How Gen Z is forcing change to decades-old business practices

by | Apr 21, 2022 | Public Relations

What’s the lifespan of your business? To achieve growth and success past 2030, businesses must start to understand the living, shopping, and financial habits of Gen Z now, and accept that they are very different from previous generations, according to new research from global payments platform Thunes. This demographic, and referred to as Zoomers in the report, who never knew life without the internet and smartphones, currently represents the largest population group on earth, accounting for almost 2.5 billion people, surpassing Millennials in 2019.

“To many, Gen Z is a misunderstood and overlooked generation,” said Thunes CEO Peter De Caluwe, in a news release. “This is a generation to which ‘dial-up’ and ‘desktop’ are meaningless words and who don’t just think ‘mobile-first,’ but live and breathe in apps, social media, digital platforms and soon, the metaverse. We should start to take this generation seriously as the revenues and strategic plans of many businesses—especially those that are relying on fast growth—are dependent on them.”

How Gen Z is forcing change to decades-old business practices

“We knew that social media would be a key part of a Zoomer’s daily life, but what our survey helped to reveal is the extent to which they are driving spending activity in this demographic,” De Caluwe added. “Another important aspect of their lives that we wanted to explore is their relationships with money and their affection for mobile-driven payment methods. As a company that embraces the diversity of Payments and builds the next-generation Payments infrastructure for the world, we will use these insights to shape our Payment capabilities and solutions for the large group of the Internet businesses that we serve,”.”

Mobile wallets are gaining traction, particularly in emerging markets where bank accounts have been historically difficult to access and financial exclusion is widespread. Mobile providers have led a digital payments revolution in Asia, while in Africa, the major telecoms providers have offered similar digital payments solutions.

Social media

Gen Z is influenced by social media more than any other generation. Three-quarters of Zoomers also check in multiple times each day in emerging markets, with two-thirds stating that they have purchased products they first discovered online. Not only is social media where Gen Z spend their money but increasingly where they are making it too, with a growing range of content monetization options offered by TikTok, YouTube, Patreon, Clubhouse, and Twitch.

Mobile wallets and money management

Gen Z has little enthusiasm for traditional financial products—be it bank accounts or credit cards. Sixty-two percent of Gen Z’s don’t have any bank account at all. Mobile wallets are however growing rapidly and in some emerging markets, almost 50 percent of Zoomers now use this type of account.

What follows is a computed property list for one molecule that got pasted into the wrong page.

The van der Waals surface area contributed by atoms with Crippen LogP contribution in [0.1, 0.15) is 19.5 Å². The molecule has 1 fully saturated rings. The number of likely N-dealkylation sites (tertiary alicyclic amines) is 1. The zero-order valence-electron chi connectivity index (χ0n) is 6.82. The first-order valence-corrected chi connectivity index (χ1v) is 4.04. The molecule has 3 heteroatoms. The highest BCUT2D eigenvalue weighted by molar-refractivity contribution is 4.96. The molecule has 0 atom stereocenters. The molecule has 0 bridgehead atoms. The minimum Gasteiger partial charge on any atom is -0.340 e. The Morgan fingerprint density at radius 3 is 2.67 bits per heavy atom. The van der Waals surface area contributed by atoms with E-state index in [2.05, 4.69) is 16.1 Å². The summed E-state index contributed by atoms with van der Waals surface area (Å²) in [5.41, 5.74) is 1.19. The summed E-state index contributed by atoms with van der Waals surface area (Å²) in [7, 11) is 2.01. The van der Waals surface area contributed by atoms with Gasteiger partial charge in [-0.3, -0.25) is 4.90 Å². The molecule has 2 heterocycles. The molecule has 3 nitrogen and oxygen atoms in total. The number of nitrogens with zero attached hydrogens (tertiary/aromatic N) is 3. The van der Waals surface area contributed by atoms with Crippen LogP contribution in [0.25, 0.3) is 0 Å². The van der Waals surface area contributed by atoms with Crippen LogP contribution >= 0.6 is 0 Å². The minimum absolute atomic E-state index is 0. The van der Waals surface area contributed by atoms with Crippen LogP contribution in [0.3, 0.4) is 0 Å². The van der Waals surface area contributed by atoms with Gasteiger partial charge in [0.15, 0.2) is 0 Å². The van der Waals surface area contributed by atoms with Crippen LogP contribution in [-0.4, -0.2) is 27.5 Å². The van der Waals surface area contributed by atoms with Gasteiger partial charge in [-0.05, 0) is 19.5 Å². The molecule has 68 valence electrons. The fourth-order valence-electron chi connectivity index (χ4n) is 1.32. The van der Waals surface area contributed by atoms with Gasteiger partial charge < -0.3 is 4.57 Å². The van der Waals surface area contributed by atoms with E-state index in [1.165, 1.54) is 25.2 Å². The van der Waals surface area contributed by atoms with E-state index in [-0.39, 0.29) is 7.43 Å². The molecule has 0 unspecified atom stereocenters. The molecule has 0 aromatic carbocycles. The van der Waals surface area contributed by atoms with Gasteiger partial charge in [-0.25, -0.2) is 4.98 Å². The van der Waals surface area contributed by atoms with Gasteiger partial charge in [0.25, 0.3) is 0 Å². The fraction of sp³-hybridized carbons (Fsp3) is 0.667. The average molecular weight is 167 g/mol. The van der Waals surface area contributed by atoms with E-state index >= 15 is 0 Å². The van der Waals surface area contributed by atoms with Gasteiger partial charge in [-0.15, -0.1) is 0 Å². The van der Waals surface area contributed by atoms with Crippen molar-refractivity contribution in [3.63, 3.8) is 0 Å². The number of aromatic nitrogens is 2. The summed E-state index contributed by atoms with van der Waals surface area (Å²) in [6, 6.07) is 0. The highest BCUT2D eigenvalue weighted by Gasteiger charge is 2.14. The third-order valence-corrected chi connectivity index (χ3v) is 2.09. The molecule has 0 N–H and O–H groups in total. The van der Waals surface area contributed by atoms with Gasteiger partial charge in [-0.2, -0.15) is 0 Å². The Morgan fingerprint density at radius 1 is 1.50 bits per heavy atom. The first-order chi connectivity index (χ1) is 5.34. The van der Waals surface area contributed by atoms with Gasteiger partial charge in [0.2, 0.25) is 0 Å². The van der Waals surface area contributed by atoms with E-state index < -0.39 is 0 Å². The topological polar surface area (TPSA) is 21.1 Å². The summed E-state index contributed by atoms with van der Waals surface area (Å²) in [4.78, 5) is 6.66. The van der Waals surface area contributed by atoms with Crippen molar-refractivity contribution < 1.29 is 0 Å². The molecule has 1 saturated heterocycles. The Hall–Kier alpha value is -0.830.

How Gen Z is forcing change to decades-old business practices


Zoomers spend a slightly larger proportion (19 percent) of their money online shopping than they do on socializing, eating out, and entertainment.

How Gen Z is forcing change to decades-old business practices

Cash Is down, but not out

About a quarter of Zoomers in western markets almost never use cash. Physical currency remains important in offline spend in emerging markets, but its influence is in decline.

Focus on brand and UX

One of the most important drivers for Zoomers considering purchase and payment methods is brand trust—it became the #1 factor for choosing a primary payment method in 7 countries.

As the world moves online, social media, content and entertainment platforms, payment providers, and consumer brands looking to capitalise on Zoomers and their online spending habits must consider all the factors above. Gen Z will be influenced first, not by price or even range or scarcity, but by their social circles, brand engagement online, and trendy, convenient, trustworthy payment options.

“Failure to recognize the imminent influence of the digitally native Zoomer could result in a once perfectly shoppable brand witnessing slipping sales,” said De Caluwe.

Download the full report here.

Thunes interviewed 6,500 people between the ages of 16 and 24 from 13 developed and emerging countries.

Richard Carufel
Richard Carufel is editor of Bulldog Reporter and the Daily ’Dog, one of the web’s leading sources of PR and marketing communications news and opinions. He has been reporting on the PR and communications industry for over 17 years, and has interviewed hundreds of journalists and PR industry leaders. Reach him at richard.carufel@bulldogreporter.com; @BulldogReporter


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